Our findings also suggest improvement in the management of health facilities has significant contributions to the increased use of LAMC. In Bangladesh, there is a significant shortage of trained healthcare professionals assigned to LAMC and other contraception services [52]. Moreover, healthcare providers are expected to provide counselling in conjunction with LAMC [44]. However, many practitioners, particularly those who completed a Bachelor of Medicine or Bachelor of Surgery degree, may not prioritise counselling over other competing tasks. Moreover, in most healthcare facilities, a substantial proportion of healthcare providers are male, and women usually do not feel comfortable accessing contraception services through a male provider [52]. These challenges are even deep-rooted in rural health facilities along with poor management, including inadequate medical supplies, inability to use modern technologies in providing health services and absence of assigned healthcare personnel [53]. Consequently, women in rural areas are less likely to use LAMC.

This study has several limitations. Data analysed in this study were extracted from cross-sectional surveys. Therefore, the findings are correlational only, not casual. To secure the privacy of the respondents, BDHS displaced clusters’ locations up 0–5 km for rural areas and 0–2 km for urban areas. Therefore, the calculated average distance of the nearest health facility could be slightly different from the actual distance. However, the BDHS ensured that the new perturbed locations fell within the designated administrative boundaries. Therefore, errors from displacement are likely to be random and minimum. A previous study found that the effect of this variation is insignificant [54]. Moreover, the contraceptive methods that were included to generate LAMC variables widely vary from one another, and their seeking processes are also different. For instance, the female sterilisation methodd need to be performed in -a well-developed in-patient settings by expert healthcare personnel immediately following childbirth. On the contrary, injectable methods are comparatively easy, do not need a high-end in-patient settings and highly skilled healthcare personnel, and can be applied at any time. These disparities may limit the interpretability of this study’s findings. However, we have conducted a sub-group analysis to determine the association of health facility level factors on permanent modern and long-acting reversible modern methods. The association reported were consistent with our main study findings. This confirms that the findings of this study are still valid. Regardless of these limitations, to our knowledge, this is the first study in the context of LMICs that examined the influence of health facility-level factors adjusted with the individual-, household-, and community-level factors. Clusters of LAMC use and non-use were identified, and the factors associated with LAMC were determined using multilevel regressions with adjustments for a wide range of factors. Therefore, the finding of this study is likely to be precise and can be generalisable in countries with similar features to Bangladesh and may help develop evidence-based policies.


During 2017–2018, around 33% of women used LAMC in Bangladesh. Health facility-level factors, including health facility infrastructure, management, and readiness to provide LAMC were strong predictors of LAMC use in Bangladesh and the effects of the predictors were substantial in rural than urban areas. Health facilities providing LAMC located at a closer distance were positively associated with increased uptake of LAMC. Health facilities should be strengthened to provide LAMC and more health facilities of such capacities are needed. The current provision of family planning services through the field-level workers also needs to be strengthened with strong coordination and referral linkages with the health facilities.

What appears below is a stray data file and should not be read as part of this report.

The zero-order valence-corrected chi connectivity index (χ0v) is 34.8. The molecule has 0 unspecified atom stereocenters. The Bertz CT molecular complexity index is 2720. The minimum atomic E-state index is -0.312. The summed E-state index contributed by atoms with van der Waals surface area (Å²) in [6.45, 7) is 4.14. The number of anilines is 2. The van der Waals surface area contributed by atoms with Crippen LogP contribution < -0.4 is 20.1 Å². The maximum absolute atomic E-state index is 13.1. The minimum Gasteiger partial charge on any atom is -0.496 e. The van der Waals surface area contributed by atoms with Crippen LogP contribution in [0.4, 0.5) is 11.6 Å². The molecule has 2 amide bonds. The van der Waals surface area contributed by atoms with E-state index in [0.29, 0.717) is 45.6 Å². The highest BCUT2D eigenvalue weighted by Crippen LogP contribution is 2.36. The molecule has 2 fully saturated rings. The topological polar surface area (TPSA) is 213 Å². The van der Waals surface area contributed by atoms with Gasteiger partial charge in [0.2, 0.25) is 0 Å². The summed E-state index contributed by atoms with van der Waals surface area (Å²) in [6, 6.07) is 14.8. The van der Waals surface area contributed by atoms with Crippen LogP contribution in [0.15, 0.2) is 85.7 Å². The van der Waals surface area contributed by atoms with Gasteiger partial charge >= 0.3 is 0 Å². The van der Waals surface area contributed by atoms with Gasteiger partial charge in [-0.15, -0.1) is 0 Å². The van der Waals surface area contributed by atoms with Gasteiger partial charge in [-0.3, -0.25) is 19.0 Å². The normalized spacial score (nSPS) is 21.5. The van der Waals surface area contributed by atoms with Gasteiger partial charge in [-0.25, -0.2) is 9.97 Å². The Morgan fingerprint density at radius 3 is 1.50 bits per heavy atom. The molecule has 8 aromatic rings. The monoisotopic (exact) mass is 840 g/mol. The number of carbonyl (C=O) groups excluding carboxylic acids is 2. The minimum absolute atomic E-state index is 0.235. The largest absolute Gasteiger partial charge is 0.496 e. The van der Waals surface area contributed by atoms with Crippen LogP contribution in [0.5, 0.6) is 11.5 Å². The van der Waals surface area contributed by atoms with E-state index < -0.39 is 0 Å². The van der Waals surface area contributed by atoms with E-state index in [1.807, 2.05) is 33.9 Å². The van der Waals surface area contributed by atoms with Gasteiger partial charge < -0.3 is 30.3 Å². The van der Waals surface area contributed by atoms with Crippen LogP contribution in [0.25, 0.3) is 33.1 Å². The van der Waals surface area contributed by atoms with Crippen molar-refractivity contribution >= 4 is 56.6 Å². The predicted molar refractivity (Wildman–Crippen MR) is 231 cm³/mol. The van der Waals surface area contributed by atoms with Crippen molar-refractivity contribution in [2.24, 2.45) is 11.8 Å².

Availability of data and materials

The data that support the findings of this study are available from The DHS Program, but restrictions apply to the availability of these data, which were used under license for the current study, and so are not publicly available. Data are, however, available from the authors upon reasonable request and with permission of The DHS Program.



Long-acting modern contraception


Sustainable Development Golas


Low- and middle-income countries


Bangladesh Demographic and Health Survey


Bangladesh Health Facility Survey


Mother and Child Welfare Centre


Family Planning Worker


Adjusted Odds Ratios


Akaike Information Criteria


Bayesian Information Criteria


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We acknowledge the Department of Population Science, Jatiya Kabi Kazi Nazrul Islam University, Bangladesh where this research was conducted.



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MNK designed the study, performed the data analysis, and wrote the first draft of this manuscript. MMI and SA critically reviewed and edited all versions of this manuscript. All authors approved this final version of the manuscript.

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Correspondence to Md Nuruzzaman Khan.

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The survey analysed was approved by the institutional review board of ICF and the National Research Ethics Committee of the Bangladesh Medical Research Council. Informed consent was obtained from all participants. All necessary patient/participant consent has been obtained and the appropriate institutional forms have been archived. No separate ethical approval was required to conduct this study. We obtained permission to access this survey and conduct this research. All methods were performed in accordance with the relevant guidelines and regulations.

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Khan, M.N., Akter, S. & Islam, M.M. Availability and readiness of healthcare facilities and their effects on long-acting modern contraceptive use in Bangladesh: analysis of linked data. BMC Health Serv Res 22, 1180 (2022).